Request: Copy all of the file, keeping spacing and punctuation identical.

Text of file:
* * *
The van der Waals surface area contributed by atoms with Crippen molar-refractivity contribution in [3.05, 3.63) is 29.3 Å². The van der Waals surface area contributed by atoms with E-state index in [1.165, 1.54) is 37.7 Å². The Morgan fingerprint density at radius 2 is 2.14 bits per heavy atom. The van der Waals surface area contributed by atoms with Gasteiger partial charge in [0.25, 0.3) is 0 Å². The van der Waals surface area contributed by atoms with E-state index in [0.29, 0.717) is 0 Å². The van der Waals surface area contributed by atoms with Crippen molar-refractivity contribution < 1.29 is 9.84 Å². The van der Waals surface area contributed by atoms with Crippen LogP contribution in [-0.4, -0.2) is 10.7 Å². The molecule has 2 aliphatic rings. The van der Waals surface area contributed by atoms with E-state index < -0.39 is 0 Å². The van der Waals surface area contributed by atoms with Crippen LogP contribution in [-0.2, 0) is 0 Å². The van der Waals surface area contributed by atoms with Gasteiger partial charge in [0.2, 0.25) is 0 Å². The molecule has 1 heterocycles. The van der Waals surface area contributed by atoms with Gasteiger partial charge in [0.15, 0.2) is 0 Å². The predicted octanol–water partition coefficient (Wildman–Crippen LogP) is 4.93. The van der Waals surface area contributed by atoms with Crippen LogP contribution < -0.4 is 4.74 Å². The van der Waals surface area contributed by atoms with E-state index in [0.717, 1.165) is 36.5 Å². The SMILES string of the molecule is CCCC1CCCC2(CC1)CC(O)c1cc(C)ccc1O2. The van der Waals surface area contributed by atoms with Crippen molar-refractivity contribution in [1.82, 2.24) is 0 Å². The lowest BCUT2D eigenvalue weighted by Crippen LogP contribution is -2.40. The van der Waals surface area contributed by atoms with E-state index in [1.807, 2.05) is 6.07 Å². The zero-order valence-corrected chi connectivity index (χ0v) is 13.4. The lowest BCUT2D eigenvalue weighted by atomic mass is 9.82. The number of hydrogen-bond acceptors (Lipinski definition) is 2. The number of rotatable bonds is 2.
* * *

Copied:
The van der Waals surface area contributed by atoms with Crippen molar-refractivity contribution in [3.05, 3.63) is 29.3 Å². The van der Waals surface area contributed by atoms with E-state index in [1.165, 1.54) is 37.7 Å². The Morgan fingerprint density at radius 2 is 2.14 bits per heavy atom. The van der Waals surface area contributed by atoms with Gasteiger partial charge in [0.25, 0.3) is 0 Å². The van der Waals surface area contributed by atoms with E-state index in [0.29, 0.717) is 0 Å². The van der Waals surface area contributed by atoms with Crippen molar-refractivity contribution < 1.29 is 9.84 Å². The van der Waals surface area contributed by atoms with Crippen LogP contribution in [-0.4, -0.2) is 10.7 Å². The molecule has 2 aliphatic rings. The van der Waals surface area contributed by atoms with E-state index < -0.39 is 0 Å². The van der Waals surface area contributed by atoms with Crippen LogP contribution in [-0.2, 0) is 0 Å². The van der Waals surface area contributed by atoms with Gasteiger partial charge in [0.2, 0.25) is 0 Å². The molecule has 1 heterocycles. The van der Waals surface area contributed by atoms with Gasteiger partial charge in [0.15, 0.2) is 0 Å². The predicted octanol–water partition coefficient (Wildman–Crippen LogP) is 4.93. The van der Waals surface area contributed by atoms with Crippen LogP contribution < -0.4 is 4.74 Å². The van der Waals surface area contributed by atoms with E-state index in [0.717, 1.165) is 36.5 Å². The SMILES string of the molecule is CCCC1CCCC2(CC1)CC(O)c1cc(C)ccc1O2. The van der Waals surface area contributed by atoms with Crippen molar-refractivity contribution in [1.82, 2.24) is 0 Å². The lowest BCUT2D eigenvalue weighted by Crippen LogP contribution is -2.40. The van der Waals surface area contributed by atoms with E-state index in [1.807, 2.05) is 6.07 Å². The zero-order valence-corrected chi connectivity index (χ0v) is 13.4. The lowest BCUT2D eigenvalue weighted by atomic mass is 9.82. The number of hydrogen-bond acceptors (Lipinski definition) is 2. The number of rotatable bonds is 2.